Active Transportation; In Oregon and Eugene

Yesterday the Oregon Active Transportation Summit (OATS) brought together over 400 people to talk about what is happening with active transportation throughout Oregon. From cutting edge designs, new plans, current research, recreational opportunities, classic programs, future legislation, and general updates there was a lot to share and learn.

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There was great representation by several Eugene transportation planning staff and interns, UO students and staff, LTD/point2point Solutions local advocates and of course Eugene and Springfield SRTS staff. Over a dozen folks expanding their knowledge and making connections to improve walking, biking, and livability in Eugene.

One of the more interesting sessions was about studies Portland State University and others are doing regarding bike mode share increases and facility types. Two studies specifically showed no major increase (yet) with the implementation of bike boulevard improvements while another study shows major increases in biking when a separated facility (a cycle track) is installed.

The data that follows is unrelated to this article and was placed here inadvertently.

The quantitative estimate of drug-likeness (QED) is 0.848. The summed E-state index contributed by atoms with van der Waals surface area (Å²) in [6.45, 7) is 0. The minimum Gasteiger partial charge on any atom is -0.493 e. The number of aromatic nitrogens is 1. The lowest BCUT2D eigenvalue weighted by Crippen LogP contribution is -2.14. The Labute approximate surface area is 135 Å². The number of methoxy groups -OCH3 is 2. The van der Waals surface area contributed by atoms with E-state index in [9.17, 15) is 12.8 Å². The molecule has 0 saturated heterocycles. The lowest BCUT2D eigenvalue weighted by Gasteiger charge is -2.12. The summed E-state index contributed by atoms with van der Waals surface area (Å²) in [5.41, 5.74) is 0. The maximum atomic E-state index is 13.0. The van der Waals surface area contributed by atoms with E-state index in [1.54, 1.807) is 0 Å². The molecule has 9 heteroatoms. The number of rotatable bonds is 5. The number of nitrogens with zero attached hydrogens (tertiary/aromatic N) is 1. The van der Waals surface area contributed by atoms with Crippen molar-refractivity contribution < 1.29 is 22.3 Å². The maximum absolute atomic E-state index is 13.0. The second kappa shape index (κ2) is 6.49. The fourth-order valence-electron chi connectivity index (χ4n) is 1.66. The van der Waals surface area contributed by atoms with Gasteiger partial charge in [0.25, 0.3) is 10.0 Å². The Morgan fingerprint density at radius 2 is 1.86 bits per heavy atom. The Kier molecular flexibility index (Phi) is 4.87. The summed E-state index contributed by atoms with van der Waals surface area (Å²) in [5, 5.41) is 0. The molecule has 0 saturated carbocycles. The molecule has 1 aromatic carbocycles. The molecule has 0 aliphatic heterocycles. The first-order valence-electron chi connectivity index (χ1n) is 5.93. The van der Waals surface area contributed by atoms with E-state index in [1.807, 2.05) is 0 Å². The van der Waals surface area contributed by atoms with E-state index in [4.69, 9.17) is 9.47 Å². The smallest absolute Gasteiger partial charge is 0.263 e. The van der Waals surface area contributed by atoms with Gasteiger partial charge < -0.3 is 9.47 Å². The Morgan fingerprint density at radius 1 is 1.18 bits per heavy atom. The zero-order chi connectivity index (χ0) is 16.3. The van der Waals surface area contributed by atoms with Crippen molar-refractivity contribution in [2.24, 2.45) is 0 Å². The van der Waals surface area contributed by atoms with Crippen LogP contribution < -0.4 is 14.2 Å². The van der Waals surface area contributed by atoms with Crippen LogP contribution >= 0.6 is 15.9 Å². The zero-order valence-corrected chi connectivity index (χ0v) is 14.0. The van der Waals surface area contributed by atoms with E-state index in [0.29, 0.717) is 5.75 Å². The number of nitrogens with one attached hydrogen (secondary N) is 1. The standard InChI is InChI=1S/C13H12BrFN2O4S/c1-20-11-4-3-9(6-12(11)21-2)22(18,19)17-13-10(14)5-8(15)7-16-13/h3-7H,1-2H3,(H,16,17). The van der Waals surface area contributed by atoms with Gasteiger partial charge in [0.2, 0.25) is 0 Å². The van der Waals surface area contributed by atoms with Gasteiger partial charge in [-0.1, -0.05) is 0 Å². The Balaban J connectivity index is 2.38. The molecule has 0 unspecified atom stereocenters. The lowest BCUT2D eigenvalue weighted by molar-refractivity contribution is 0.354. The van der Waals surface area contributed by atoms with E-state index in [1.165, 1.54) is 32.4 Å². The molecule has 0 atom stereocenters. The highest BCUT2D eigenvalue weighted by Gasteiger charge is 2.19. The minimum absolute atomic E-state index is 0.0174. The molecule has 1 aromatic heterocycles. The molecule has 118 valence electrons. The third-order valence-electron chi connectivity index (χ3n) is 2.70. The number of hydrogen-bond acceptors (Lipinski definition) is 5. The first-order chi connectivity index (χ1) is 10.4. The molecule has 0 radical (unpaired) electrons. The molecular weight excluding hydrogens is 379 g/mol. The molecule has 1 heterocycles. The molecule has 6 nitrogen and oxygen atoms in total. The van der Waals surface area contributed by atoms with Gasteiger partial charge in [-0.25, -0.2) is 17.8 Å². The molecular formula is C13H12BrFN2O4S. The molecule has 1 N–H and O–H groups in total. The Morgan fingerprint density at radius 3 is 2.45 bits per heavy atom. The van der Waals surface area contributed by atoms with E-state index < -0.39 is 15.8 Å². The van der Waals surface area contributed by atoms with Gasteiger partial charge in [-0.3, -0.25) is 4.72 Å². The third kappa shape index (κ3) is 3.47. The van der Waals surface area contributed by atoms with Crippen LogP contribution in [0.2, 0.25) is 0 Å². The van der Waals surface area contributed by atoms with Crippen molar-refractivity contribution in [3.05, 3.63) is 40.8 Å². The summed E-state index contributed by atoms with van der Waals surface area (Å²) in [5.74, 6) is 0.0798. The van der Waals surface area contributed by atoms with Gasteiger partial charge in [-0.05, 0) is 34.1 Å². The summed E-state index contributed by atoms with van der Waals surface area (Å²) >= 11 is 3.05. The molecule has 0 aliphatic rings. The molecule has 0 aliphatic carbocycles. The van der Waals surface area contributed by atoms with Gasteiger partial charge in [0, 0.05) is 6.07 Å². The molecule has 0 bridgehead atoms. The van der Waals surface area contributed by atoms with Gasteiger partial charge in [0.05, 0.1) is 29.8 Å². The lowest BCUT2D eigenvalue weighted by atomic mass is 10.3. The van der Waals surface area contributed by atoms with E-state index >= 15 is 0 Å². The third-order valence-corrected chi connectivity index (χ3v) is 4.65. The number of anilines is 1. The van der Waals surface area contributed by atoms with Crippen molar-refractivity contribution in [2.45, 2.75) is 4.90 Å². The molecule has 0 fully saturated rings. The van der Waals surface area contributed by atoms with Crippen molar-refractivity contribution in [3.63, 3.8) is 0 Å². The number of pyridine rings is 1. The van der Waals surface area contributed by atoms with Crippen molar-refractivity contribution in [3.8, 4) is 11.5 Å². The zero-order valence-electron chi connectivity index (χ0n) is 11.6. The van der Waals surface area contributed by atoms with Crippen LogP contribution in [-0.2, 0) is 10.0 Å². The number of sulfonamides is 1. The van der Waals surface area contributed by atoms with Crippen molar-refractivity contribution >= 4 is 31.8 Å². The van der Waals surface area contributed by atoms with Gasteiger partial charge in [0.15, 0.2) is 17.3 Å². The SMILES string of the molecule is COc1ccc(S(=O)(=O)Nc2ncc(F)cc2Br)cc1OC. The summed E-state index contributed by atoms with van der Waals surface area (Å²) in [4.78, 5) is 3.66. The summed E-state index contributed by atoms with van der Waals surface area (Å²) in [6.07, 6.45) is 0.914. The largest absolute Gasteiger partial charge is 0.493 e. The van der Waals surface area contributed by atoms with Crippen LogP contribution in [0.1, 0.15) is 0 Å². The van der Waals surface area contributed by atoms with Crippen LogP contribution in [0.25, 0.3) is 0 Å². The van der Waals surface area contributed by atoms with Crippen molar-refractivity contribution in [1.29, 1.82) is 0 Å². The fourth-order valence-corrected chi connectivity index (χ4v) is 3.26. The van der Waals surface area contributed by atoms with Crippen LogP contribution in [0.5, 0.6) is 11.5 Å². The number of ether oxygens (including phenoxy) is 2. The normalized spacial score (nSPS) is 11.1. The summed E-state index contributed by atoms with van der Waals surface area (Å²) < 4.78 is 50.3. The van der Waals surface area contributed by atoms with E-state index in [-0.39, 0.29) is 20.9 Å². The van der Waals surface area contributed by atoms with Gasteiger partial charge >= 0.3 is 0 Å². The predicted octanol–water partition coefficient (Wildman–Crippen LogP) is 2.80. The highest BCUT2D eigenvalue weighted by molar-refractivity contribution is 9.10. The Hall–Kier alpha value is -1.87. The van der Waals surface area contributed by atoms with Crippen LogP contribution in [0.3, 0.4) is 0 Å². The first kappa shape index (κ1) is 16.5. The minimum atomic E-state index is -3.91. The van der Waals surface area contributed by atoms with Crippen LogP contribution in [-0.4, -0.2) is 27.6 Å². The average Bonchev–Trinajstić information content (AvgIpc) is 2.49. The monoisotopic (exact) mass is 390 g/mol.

On that note; A meeting was held last week by the City of Eugene looking at how to best improve the active transportation connection between the UO and downtown. One possibility is to install a separated cycle track along 13th avenue. This facility could be Eugene’s first real family-friendly on-street bike infrastructure project (unless the West Amazon Cycle Track gets built first…which is sounding like 2018). It could also be the first step in connecting up our path system with bikeways that link into a complete active transportation system that works for more than the confident and enthusiastic cyclists.

The city still needs to decide if they will move this project forward and how. One family has already stepped forward to donate $150,000 to the project in the name of their son, who lost his life in a crash at 13th & Willamette several years ago. More than 100 people have turned out at each of the last two meetings and community support for moving forward with a separated, safe, comfortable, and convenient connection is still growing.

There is the potential that the city could decide to stay with the status-quo and implement improvements that don’t help kids bike more but keep driving the easiest and most convenient choice. If they hear from enough families it will encourage them to continue to move forward with this great project. There is the potential to create a world-class active transportation project.

Remember, the Dutch got their great bike infrastructure not by magic but by people (including kids & families) rising up to say they wanted safer and more comfortable streets for their children! Write the cities transportation department and encourage them to continue moving forward with this important project!

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